Slovak Gov't says high number of Roma in "special schools" is due to incest
According to the Slovak Government the disproportionate number of Romani people in "special schools" is due to the fact that incest occurs much more frequently in their families and leads to developmental disorders in their children. The Government made the statement in response to April's launch of infringement proceedings by the European Commission for violating EU anti-discrimination legislation.
NGOs have protested the Government's argument. "One of the reasons for the more frequent occurrence of genetically conditioned diseases is the fact that Slovak Roma have the highest coefficient of inbreeding in Europe," the Government has written to the European Commission, according to news server SME.sk.
International organizations: The Government's arguments are racist and stereotypical
The international NGOs Amnesty International Slovakia, European Roma Rights Centre (ERRC) and the Open Society Foundation have called on the Slovak Government to abandon such argumentation. "We consider the arguments of the Government portraying the Roma as a group with a characteristically 'sociopathological' lifestyle to be discriminatory and racist," the organizations said in a statement.
"Such a stance should have no place in official communications, especially when the country at issue may have to answer for its discrimination against Romani people before the European Court of Justice. The use of an argument about incest to justify the segregated education of Romani children in Slovakia sends the message that the Government does not take these charges from the European Commission seriously," the organizations say.
The groups called on the Slovak Government to ensure that their laws, policies and practices are in accordance with EU anti-discrimination legislation. They reminded the Government that in 2013 the Slovak Public Defender of Rights pointed out that Romani people comprise more than 88 % of the pupils in special education classes and schools for children with mental disabilities that she researched.
Allegations of a higher degree of incest in Romani communities, are, according to these groups, an historical stereotype, and they consider the use of such arguments to excuse segregation in education to be a typically racist argument and a signal of their failure to even look for real solutions to key questions of discrimination in their own country. "Effectively, this supports more racism against a group that is already so vulnerable," the NGO statement concludes.
Slovak Government insists it is correct, even after criticism
The Slovak Government, however, is insisting its position is correct in response to the international criticism. Slovak Interior Minister Robert Kaliňák said it would be hypocritical not to discuss incest in the Romani community just because it is allegedly "politically incorrect" to do so.
"It has been clearly indicated that the potential for genetic changes is much higher [for Roma] and we just can't hide that truth in the name of political correctness. That would lead us into a hypocritical scheme through which we will never solve this problem. If you don't call it by its right name, you will never manage to deal with it," the Interior Minister told news server Romovia.sme.sk on 11 June after that week's cabinet meeting.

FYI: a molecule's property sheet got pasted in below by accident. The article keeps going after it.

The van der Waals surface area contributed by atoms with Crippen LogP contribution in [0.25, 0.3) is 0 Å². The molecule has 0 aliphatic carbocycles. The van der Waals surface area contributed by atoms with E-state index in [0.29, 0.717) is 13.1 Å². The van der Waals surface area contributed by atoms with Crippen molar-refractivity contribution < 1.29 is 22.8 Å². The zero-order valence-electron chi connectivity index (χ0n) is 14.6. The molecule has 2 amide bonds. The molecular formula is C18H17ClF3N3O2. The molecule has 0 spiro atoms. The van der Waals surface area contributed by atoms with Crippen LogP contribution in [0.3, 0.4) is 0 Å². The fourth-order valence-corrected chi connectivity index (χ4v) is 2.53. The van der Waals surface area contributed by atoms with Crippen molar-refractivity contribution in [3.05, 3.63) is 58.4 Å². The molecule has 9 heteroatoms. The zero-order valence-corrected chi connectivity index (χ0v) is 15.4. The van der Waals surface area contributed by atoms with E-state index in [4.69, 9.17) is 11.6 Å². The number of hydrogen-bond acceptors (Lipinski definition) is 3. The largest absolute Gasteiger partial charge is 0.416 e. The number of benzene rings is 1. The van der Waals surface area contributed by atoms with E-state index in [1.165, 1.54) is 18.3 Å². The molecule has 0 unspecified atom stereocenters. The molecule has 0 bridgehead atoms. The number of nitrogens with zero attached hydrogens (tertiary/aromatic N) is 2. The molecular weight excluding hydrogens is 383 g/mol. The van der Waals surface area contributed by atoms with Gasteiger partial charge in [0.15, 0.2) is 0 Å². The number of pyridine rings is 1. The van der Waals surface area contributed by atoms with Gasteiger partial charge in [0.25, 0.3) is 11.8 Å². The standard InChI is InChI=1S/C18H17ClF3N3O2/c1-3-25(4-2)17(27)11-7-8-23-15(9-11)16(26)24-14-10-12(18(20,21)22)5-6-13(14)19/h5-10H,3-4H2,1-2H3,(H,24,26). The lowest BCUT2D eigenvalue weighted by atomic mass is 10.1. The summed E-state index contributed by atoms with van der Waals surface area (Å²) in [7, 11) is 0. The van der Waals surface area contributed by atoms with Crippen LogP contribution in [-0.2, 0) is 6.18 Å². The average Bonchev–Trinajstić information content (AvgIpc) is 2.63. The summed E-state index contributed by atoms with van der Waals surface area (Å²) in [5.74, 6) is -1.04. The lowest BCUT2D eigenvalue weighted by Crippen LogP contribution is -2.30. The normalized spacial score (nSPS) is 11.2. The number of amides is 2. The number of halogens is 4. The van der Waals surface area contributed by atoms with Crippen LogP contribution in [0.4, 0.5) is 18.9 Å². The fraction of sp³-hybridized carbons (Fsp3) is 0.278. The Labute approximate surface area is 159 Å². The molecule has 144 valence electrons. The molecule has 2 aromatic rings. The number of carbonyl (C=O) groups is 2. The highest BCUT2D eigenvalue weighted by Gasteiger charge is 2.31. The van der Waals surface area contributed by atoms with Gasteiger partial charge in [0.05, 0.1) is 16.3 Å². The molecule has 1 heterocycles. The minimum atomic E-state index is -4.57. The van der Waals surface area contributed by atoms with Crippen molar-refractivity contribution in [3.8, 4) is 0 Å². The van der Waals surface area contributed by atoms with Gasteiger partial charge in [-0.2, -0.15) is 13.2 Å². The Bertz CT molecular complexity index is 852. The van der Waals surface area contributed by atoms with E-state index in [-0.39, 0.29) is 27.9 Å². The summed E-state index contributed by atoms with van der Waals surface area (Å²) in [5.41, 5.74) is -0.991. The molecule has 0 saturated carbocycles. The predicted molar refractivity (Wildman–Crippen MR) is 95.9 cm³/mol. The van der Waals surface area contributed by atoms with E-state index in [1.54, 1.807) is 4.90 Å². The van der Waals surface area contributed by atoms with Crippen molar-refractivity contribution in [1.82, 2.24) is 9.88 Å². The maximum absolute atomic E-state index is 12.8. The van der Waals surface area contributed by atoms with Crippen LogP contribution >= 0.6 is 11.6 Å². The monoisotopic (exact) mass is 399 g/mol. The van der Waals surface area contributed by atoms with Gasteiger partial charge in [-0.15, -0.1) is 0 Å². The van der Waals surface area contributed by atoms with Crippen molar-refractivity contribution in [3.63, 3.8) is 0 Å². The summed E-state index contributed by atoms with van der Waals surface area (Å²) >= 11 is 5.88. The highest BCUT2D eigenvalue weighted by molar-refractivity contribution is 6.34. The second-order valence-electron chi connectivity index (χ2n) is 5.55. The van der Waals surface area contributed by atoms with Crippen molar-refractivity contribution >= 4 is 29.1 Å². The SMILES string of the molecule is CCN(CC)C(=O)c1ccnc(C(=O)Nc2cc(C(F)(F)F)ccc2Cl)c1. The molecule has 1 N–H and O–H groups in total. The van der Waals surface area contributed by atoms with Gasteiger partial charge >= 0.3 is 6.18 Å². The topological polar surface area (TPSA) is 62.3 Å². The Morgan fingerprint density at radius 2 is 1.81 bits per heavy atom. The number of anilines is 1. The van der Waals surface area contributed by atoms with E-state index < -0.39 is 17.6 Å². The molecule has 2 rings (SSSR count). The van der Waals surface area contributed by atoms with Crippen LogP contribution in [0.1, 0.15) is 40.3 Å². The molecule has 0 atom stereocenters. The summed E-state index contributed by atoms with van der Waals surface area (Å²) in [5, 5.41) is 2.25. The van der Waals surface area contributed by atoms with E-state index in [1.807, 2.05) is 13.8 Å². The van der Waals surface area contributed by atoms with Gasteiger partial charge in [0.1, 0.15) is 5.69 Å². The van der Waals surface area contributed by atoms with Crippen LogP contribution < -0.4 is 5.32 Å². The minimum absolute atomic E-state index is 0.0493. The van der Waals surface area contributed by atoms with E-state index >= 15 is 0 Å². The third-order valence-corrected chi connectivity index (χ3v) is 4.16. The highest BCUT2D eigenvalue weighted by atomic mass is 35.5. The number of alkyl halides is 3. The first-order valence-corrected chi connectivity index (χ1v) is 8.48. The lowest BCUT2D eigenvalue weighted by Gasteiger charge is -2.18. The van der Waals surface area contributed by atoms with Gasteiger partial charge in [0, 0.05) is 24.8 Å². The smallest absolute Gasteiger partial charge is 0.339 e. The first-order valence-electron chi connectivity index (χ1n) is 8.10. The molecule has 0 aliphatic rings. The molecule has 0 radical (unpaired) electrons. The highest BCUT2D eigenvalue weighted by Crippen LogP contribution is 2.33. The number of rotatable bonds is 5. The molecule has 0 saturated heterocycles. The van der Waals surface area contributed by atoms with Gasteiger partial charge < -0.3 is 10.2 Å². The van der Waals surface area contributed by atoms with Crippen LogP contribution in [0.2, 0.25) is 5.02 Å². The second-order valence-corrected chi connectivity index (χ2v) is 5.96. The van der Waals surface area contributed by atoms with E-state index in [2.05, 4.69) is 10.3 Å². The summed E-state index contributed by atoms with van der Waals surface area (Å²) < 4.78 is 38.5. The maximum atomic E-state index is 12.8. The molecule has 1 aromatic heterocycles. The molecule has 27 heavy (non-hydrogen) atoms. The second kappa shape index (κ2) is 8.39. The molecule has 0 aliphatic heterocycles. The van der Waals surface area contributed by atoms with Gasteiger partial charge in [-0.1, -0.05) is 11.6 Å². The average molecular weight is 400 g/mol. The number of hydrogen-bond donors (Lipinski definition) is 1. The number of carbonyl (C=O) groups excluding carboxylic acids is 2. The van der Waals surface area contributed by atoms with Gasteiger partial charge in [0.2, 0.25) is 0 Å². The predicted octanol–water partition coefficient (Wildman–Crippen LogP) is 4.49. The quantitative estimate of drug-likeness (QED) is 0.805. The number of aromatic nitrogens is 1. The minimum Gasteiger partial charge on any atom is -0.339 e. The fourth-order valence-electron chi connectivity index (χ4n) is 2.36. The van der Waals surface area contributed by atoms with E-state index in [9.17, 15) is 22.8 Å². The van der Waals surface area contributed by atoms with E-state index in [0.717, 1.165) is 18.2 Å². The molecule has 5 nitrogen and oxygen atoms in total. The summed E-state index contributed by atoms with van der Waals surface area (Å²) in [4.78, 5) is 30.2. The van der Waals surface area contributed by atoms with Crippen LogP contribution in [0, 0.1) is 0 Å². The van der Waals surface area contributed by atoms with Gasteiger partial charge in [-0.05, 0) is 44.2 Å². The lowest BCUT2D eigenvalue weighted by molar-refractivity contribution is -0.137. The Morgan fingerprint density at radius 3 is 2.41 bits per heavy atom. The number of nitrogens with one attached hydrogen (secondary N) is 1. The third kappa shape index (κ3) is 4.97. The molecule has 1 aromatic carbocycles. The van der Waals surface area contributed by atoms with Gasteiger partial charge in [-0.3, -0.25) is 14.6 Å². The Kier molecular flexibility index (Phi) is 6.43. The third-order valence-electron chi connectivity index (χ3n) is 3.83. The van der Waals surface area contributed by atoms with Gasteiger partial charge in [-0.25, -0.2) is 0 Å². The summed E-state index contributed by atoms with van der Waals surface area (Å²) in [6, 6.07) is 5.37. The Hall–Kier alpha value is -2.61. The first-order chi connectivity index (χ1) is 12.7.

Kaliňák claims that incest occurs among Romani people more frequently than in other communities and alleges that people close their eyes to this fact. "If we don't talk about this, it will continue to flourish," he said, "and then we might as well remove the specific paragraph from the criminal code about sexual intercourse between relatives, because even that might be considered xenophobic."
Slovak Education Ministry gives a different answer
On 15 June, however, Slovakia promised to implement measures to restrict the improper assignment of Romani children into the "special schools". The Slovak Education Minister communicated the pledge to the Czech News Agency.
While the current laws in Slovakia are supposed to guarantee equality in relation to the right to education, the Slovak Education Minister's statement made it clear that there is a problem with applying them in practice. The ministry is promising to correct that.
"To the extent justified by the violations,... the Education Ministry will design measures to prevent the occurrence of inconsistent procedures being undertaken by the relevant subjects in the diagnosis of children and pupils from socially disadvantaged environments and their improper assignment into special classes at nursery, primary and secondary schools, as well as special schools," the ministry said.
The ministry would not present details, referencing the ongoing proceedings of the European Commission against Slovakia as the reason. In the past Slovakia has faced criticism for creating separate classes in the schools for Romani pupils.
A court in Slovakia has already labeled that procedure illegal. According to a study from 2013, more than 400 000 Romani people live in the country of five million.
That number is four times the number produced by the most recent census in 2011. Most of them live in approximately 800 settlements in central and eastern Slovakia where roughly one-tenth of the dwellings have no access to potable water and are not connected to electricity.
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